Fireproofing wood construction techniques

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The term 'deleterious materials' is a broad one, encompassing not only materials that are dangerous to health or which are the causes of failures in buildings, but increasingly, materials which are environmentally damaging. Lists of deleterious materials may be prohibited in appointment documents or construction contracts.

It should be noted however that all materials can be considered deleterious under the wrong circumstances (for example, water can be very damaging and can cause extensive pollution), and whatever materials are selected for use, it is vitally important that the manufacturer's instructions are followed.

The following materials are commonly considered to be either harmful to human health or to be the cause of long-term failure in buildings. While some of these materials may now be considered to be 'banned', they can still be found in our historic building stock.

  • Asbestos and Asbestos Containing Materials (ACM): Asbestos is often found in products such as cement fibre boards and roofing and sprayed as fireproofing or insulation. There are strict regulations controlling its removal and disposal (see Asbestos for more information).
  • Brick slips: These can be made from deleterious materials. There is a risk of poor adhesion and the lack of 'soft joints' can transfer loads to slips and cause delamination.
  • Cadmium products.
  • Chlorides: Calcium chloride and sodium chloride.
  • Chlorofluorocarbons (CFCs), Hydrochlorofluorocarbons (HCFCs) and Hydrofluorocarbons (HFCs) are considered to be 'greenhouse' gases.
  • Coal tar.
  • Lead and Lead Containing Materials (LCM) are hazardous materials which are neuro-toxic. Lead in paint is far more widespread than is realised. HSE guidance states: 'if preparing paintwork, lead surveys' are a requirement for pre-construction information. Residual leaded exhaust particle contamination can also be found in floor, ceiling and roof voids. Working with LCMs creates a 'significant' exposure risk, from inhalation and ingestion, as defined by lead regulations.
  • Hair plaster
  • High alumina cement: Used as an accelerator for quick setting of concrete.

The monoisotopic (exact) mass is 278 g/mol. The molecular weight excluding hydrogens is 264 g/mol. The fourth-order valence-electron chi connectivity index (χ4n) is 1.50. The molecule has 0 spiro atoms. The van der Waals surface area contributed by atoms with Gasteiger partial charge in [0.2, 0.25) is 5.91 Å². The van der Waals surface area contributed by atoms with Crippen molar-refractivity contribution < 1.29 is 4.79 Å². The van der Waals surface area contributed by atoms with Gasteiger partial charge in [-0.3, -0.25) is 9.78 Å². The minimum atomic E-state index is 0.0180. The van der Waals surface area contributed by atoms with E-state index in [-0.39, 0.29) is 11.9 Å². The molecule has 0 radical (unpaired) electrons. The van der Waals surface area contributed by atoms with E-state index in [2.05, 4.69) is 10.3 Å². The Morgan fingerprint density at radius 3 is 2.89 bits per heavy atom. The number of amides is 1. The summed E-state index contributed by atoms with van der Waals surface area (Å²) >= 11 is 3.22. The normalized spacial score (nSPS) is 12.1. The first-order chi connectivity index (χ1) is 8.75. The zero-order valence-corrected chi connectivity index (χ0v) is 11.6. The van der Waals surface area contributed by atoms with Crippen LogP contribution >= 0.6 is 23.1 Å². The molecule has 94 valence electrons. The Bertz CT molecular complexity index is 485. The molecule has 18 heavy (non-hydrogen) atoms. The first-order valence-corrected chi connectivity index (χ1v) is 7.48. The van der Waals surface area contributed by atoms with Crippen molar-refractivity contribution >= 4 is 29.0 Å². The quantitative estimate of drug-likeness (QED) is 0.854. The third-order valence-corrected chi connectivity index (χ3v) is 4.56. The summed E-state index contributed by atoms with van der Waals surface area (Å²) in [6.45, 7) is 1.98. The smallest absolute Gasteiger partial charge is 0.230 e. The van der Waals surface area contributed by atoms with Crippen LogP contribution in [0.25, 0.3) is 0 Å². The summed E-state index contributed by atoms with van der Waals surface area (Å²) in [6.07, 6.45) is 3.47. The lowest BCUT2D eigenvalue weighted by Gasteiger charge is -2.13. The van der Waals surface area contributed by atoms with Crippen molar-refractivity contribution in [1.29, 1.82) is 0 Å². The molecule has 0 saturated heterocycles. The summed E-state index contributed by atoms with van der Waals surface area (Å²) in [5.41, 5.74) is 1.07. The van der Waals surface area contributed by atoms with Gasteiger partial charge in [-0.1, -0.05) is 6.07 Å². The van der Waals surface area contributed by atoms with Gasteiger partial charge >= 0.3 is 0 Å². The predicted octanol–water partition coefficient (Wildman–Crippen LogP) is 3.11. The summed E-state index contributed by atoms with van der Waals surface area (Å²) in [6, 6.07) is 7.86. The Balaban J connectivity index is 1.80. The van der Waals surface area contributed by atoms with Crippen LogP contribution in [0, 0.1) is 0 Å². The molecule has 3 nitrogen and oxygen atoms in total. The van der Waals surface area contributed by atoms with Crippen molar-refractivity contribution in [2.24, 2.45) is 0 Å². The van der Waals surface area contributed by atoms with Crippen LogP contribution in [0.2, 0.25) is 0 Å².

• Urea formaldehyde: Used in furniture and foam products or contained in adhesives.
  • Urea formaldehyde foam: Used in cavity wall insulation and some insulation boards, however this is not very common in the UK.
  • Polychlorinated Biphenyls (PCBs).
  • Polyisocynurate or polyurethane foam.
  • Marine sea dredged aggregates (not in compliance with BS EN 1260): Such aggregates may contain salts, such as sodium chloride. If the salts are not washed out there is a risk of corrosion of concrete reinforcement.
  • Mercury, which can now be found in Compact Fluorescent Lamps (CFLs)
  • Machine Made Mineral Fibres (MMMF): If the fibres have a diameter of 3 microns or less or a length of 200 microns or less.
  • Pentachlorophenol: Most commonly found in paint and wood preservatives.
  • Silica dust. Stone, brick, tile and concrete contain silica. Silica dust (known as Respirable Crystalline Silica (RCS)) can be inhaled and can lead to silicosis, a lung disease that causes permanent disablement and early death. See HSE: Control of Substances Hazardous to Health (COSHH) for more information.
  • Vermiculite, unless fibre-free: Vermiculite can be found in light-weight concrete, fire protection materials, paints and other coatings.
  • Volatile organic compounds: Found in paints and protective coatings.
  • Wood wool: Slabs are often used as permanent formwork and left as a ceiling soffit. This may result in reduced fire resistance, reinforcement corrosion or in extreme cases, loss of structural strength in its use as a permanent shuttering or formwork.

The list of deleterious materials has always remained fluid because as technology advances new products come onto the market and medical research establishes new risks to health.

Clauses in contracts and appointment documents often refer to compliance with 'Good Practice in the selection of construction materials'. Originally published in 1997 by Ove Arup, and sponsored by the British Council of Offices (BCO) and the British Property Federation (BPF), it was an attempt to standardise a chaotic situation where contracts included long lists of prohibited materials that were often not deleterious, or were not enforced.

Now in its 2011 edition, 'Good Practice in the selection of construction materials' has been updated to reflect changing standards in materials specification and the growing importance of environmental concerns.


The following is a more detailed list of components where the use of asbestos might be detected (ref. list published by Greenhalgh & Co, Chartered Surveyors):

See Asbestos for more information.

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